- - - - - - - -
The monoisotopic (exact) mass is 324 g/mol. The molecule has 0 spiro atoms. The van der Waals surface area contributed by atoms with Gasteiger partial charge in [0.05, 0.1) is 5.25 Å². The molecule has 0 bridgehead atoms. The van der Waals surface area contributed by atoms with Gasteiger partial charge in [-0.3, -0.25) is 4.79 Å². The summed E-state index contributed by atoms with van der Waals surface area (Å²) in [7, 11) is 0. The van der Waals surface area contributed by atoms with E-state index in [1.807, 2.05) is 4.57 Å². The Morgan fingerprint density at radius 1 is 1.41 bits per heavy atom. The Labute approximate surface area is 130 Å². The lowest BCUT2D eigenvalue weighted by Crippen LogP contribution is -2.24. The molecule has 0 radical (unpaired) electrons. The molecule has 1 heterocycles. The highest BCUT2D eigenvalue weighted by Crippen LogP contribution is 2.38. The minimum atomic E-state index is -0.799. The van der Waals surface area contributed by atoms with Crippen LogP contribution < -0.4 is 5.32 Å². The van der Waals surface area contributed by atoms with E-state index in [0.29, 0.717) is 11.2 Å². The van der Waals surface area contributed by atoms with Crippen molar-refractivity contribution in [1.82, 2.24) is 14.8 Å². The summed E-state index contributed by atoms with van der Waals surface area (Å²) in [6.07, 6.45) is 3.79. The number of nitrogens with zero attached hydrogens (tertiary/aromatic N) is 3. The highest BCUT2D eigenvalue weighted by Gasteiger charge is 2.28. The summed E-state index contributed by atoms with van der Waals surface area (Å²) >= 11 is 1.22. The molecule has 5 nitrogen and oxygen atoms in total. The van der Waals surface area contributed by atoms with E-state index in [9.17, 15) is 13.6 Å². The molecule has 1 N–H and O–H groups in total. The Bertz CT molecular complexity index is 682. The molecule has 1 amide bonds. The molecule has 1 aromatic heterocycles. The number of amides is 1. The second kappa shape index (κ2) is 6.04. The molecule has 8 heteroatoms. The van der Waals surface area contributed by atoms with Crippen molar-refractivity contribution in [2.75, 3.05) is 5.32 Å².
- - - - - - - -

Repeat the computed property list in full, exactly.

The monoisotopic (exact) mass is 324 g/mol. The molecule has 0 spiro atoms. The van der Waals surface area contributed by atoms with Gasteiger partial charge in [0.05, 0.1) is 5.25 Å². The molecule has 0 bridgehead atoms. The van der Waals surface area contributed by atoms with Gasteiger partial charge in [-0.3, -0.25) is 4.79 Å². The summed E-state index contributed by atoms with van der Waals surface area (Å²) in [7, 11) is 0. The van der Waals surface area contributed by atoms with E-state index in [1.807, 2.05) is 4.57 Å². The Morgan fingerprint density at radius 1 is 1.41 bits per heavy atom. The Labute approximate surface area is 130 Å². The lowest BCUT2D eigenvalue weighted by Crippen LogP contribution is -2.24. The molecule has 0 radical (unpaired) electrons. The molecule has 1 heterocycles. The highest BCUT2D eigenvalue weighted by Crippen LogP contribution is 2.38. The minimum atomic E-state index is -0.799. The van der Waals surface area contributed by atoms with Crippen LogP contribution < -0.4 is 5.32 Å². The van der Waals surface area contributed by atoms with E-state index in [0.29, 0.717) is 11.2 Å². The van der Waals surface area contributed by atoms with Crippen molar-refractivity contribution in [1.82, 2.24) is 14.8 Å². The summed E-state index contributed by atoms with van der Waals surface area (Å²) in [6.07, 6.45) is 3.79. The number of nitrogens with zero attached hydrogens (tertiary/aromatic N) is 3. The highest BCUT2D eigenvalue weighted by Gasteiger charge is 2.28. The summed E-state index contributed by atoms with van der Waals surface area (Å²) >= 11 is 1.22. The molecule has 5 nitrogen and oxygen atoms in total. The van der Waals surface area contributed by atoms with E-state index in [9.17, 15) is 13.6 Å². The molecule has 1 N–H and O–H groups in total. The Bertz CT molecular complexity index is 682. The molecule has 1 amide bonds. The molecule has 1 aromatic heterocycles. The number of amides is 1. The second kappa shape index (κ2) is 6.04. The molecule has 8 heteroatoms. The van der Waals surface area contributed by atoms with Crippen molar-refractivity contribution in [2.75, 3.05) is 5.32 Å².